CAA-cosponsored bill ties road-maintenance dollars to housing production


A bill co-sponsored by the California Apartment Association would create financial consequences for local governments that fail to allow their fair share of housing.

AB 1759 by Assemblyman Kevin McCarty, D-Sacramento, would withhold road maintenance funds from cities and counties until they meet their housing production goals as assigned by the state.

Along with CAA, the California Association of Realtors is co-sponsoring the legislation.

Assemblyman Kevin McCarty

The bill comes as California continues to struggle with an unprecedented housing crisis caused by a severe lack of housing construction at all levels.

One of the most significant impediments to housing construction is unjustified local resistance, and for decades, most local governments in California have failed to meet their housing requirements.

“Unfortunately, under existing law, there is no real consequence for a local government
that fails to meet its housing element,” CAA wrote in a letter supporting AB 1759. “Creating a process where local governments are held accountable for their housing requirements is critical to addressing California’s affordability challenges.”

AB 1759 is the latest in a line of CAA-sponsored bills intend to address California’s ongoing housing crisis by boosting housing inventory.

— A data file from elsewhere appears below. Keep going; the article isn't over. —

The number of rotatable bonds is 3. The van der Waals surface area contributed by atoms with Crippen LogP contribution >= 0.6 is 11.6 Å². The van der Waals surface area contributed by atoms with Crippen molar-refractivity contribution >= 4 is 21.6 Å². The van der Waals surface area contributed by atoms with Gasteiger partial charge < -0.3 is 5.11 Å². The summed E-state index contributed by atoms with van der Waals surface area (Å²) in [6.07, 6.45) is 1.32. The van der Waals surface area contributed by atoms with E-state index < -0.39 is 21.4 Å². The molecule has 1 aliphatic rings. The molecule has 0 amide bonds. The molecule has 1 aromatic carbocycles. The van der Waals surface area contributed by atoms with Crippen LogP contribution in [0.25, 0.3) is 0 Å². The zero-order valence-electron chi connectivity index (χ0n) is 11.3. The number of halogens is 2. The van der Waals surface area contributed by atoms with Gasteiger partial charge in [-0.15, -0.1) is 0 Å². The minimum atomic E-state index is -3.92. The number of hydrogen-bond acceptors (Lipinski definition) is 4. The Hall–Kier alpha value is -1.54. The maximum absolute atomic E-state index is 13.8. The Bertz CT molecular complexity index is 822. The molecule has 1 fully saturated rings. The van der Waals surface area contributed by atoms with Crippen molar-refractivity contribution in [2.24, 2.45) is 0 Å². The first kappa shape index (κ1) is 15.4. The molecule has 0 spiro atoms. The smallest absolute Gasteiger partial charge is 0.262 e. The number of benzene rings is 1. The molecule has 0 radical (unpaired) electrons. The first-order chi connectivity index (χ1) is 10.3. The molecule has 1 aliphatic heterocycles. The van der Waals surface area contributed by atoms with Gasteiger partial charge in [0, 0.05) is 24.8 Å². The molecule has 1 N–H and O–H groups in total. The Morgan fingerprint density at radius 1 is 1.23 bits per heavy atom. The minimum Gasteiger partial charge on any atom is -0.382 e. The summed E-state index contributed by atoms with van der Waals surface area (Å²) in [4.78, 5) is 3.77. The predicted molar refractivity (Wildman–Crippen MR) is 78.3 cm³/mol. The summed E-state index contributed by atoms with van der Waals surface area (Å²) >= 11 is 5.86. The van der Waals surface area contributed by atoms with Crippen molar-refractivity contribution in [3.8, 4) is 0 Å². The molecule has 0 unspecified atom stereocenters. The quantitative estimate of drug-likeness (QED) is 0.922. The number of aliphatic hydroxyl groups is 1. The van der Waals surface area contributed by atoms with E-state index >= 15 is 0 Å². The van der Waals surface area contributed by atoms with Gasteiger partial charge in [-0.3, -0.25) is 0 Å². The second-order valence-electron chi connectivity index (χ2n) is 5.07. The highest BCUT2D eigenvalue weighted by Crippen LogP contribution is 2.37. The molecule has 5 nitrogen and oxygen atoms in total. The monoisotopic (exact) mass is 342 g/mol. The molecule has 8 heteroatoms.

In 2017, CAA sponsored and the governor signed the bills summarized below:

  • AB 678 by Assemblyman Raul Bocanegra, and a companion bill, SB 167 by Sen. Nancy Skinner, D-Berkeley. These bills will help boost California’s supply of housing, which has long lagged behind job and population growth.

The legislation adds much-needed teeth to California’s Housing Accountability Act, financially penalizing local governments that arbitrarily deny housing projects in violation of state law.

  • AB 352 by Assemblyman Miguel Santiago, D-Los Angeles. This bill will help prevent local governments from establishing roadblocks to “efficiency dwelling units,” which usually measure 220 square feet or less. These units are used by some cities to provide housing for university students as well as shelter and services for homeless individuals.

A third bill sponsored by CAA last year, AB 943 by Assemblyman Miguel Santiago, D-Los Angeles, remains in the Senate Appropriations Committee for consideration. This bill would require local measures that curb, slow, or deter housing productions to be approved by at least 55 percent of the voters instead of the current 51 percent vote requirement.


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